Being Green – Biomimicry

Hi Folks:

It’s Friday evening as I write this week’s ‘Being Green‘ post.  I had the opportunity this past week to watch a webinar on Biomimicry presented by Marie Zanowick, Certified Biomimicry Professional at the US EPA.  The talk was called, “Biomimicry in Action: Using Nature-Based Principals to Promote Sustainable Solutions (.wmv file).  You can also download the Powerpoint presentation (with notes).  This talk was well done, but it wasn’t my first introduction to the idea of biomimicry; that came from two TED talks given by Janine Benyus: “Janine Benyus shares nature’s designs” and “Biomimicry in action“.

Essentially, the idea behind biomimicry is to look at the rest of the planet and see how nature deals with specific challenges, then to adapt those ideas for human use.  The results may lead to better ways to capture and store water in dry regions, better ways to manage waste, less toxic alternatives to chemicals currently in use, and much more.  People involved with biomimicry start with a question such as, “How would Nature move through the air?” and then come up with different strategies on how this is done.  Ms. Zanowick’s talk covered the essentials of biomimicry very well, but I believe she also touched on something important when she asked the ‘opposite’ question – namely, “If nothing else in Nature is doing _____, should we?”  It reminded me of the slogan on the ‘3 Rs – Reduce, Reuse, Recycle’, and someone suggested adding a fourth – ‘Reject’.  If a product is over packaged for example, don’t buy it.  If a chemical or process brings harm to living creatures, why use it?  Is there a better way to achieve the same result?

When it comes to ‘being green’, understanding and utilizing biomimicry principles is one tool in the toolbox, but it has vast potential to improve the way we interact with the world.  Some of the species with which we share this little blue marble have been in existence for millions of years, adapting perfectly to their environments.  It would be the height of folly to ignore them.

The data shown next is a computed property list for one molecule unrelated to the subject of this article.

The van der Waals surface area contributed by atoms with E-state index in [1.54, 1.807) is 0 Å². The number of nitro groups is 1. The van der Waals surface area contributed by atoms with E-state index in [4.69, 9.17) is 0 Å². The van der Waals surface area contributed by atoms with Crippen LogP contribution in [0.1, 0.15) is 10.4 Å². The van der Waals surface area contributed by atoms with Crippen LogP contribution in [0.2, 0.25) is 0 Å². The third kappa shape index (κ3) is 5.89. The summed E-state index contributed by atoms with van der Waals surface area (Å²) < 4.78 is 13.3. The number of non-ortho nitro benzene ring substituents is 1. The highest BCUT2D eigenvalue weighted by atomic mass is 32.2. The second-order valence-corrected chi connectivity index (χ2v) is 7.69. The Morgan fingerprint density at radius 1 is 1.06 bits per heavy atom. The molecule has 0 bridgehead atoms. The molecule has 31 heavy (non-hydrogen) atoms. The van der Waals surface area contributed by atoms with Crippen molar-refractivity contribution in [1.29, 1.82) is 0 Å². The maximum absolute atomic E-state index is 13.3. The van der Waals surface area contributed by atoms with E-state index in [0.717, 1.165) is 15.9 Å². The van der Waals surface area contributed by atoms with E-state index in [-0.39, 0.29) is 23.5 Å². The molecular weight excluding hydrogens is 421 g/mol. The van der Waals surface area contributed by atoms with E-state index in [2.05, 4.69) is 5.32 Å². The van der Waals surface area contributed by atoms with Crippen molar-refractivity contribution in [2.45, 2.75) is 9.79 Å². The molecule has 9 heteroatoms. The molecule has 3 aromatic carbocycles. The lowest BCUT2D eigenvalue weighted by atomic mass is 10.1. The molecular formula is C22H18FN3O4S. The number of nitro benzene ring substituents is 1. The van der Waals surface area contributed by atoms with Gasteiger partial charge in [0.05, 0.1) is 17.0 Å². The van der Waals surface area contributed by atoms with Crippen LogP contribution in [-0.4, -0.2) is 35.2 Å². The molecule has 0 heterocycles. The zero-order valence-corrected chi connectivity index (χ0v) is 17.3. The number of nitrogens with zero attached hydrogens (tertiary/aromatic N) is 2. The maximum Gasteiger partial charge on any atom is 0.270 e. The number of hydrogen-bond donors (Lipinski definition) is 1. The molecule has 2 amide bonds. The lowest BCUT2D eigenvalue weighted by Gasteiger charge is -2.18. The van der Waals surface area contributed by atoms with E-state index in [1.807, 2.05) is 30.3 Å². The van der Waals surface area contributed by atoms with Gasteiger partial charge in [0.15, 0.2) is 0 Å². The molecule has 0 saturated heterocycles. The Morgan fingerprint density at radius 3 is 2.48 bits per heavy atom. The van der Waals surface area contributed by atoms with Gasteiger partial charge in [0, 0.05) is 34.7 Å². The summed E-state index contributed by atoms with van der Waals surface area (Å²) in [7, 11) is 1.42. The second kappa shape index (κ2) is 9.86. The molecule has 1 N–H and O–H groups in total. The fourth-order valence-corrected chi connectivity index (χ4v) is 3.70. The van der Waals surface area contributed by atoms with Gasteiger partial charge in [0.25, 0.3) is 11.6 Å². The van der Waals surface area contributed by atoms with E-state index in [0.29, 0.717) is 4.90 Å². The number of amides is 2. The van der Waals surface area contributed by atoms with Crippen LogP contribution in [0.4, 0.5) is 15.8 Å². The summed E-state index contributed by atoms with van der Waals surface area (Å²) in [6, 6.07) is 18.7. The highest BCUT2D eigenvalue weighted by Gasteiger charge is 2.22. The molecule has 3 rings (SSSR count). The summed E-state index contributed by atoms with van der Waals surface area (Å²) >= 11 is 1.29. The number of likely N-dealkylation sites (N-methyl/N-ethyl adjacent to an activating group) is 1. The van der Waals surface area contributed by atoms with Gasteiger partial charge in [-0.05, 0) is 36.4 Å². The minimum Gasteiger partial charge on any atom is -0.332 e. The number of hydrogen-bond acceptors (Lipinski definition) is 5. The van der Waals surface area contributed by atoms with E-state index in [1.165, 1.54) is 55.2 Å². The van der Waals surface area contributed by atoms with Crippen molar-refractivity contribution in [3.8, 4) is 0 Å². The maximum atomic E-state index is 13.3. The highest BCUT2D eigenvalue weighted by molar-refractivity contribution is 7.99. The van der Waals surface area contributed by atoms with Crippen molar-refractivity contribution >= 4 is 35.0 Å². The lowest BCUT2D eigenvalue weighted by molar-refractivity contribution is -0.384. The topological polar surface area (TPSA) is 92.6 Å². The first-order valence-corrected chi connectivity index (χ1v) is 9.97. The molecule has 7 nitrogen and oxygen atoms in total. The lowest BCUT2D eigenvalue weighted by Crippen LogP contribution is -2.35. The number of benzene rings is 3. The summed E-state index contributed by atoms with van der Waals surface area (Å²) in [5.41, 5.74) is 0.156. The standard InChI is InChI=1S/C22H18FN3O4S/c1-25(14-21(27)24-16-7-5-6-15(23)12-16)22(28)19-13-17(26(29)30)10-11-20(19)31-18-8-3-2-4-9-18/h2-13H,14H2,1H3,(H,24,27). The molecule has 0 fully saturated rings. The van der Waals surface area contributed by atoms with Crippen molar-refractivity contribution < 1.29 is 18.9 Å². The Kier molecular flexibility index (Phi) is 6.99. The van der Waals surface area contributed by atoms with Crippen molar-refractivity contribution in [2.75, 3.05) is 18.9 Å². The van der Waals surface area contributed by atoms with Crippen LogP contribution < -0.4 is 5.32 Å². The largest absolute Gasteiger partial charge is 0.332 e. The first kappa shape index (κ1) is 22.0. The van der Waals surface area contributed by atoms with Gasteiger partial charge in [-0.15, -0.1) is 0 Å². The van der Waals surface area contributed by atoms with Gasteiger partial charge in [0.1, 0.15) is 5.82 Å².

There are three ‘branches’ to the Biomimicry Group.  The Biomimicry Institute is the not-for-profit organization.  The Biomimicry Guild is the innovative consultancy that seeks to develop solutions to challenges.  One of their projects is ‘Ask Nature – the Biomimicry Design Portal‘.  And next spring the Biomimicry Group will be offering an 8-month biomimicry training program called the ‘Regional Specialist Program (BSpecialty-Biomimicry Specialty Program)‘.  If you’re not familiar with biomimicry and what answers it may have for the challenges your company is facing, I highly recommend checking them out.

Okay, the links for this week include:

That’s it for now. Have a great week!

Hugs,
Mike.

P.S.  The 2011 Random Acts of Kindness Week will be coming up in a couple of months (Feb. 14-20, 2011), and I thought these might give you some ideas to consider:

  1. The Giving Effect – matches donors with organizations
  2. Man bikes 25,000 miles promoting kindness
  3. William Ury: The walk from “no” to “yes” (TED video)- one way to promote peace in the world

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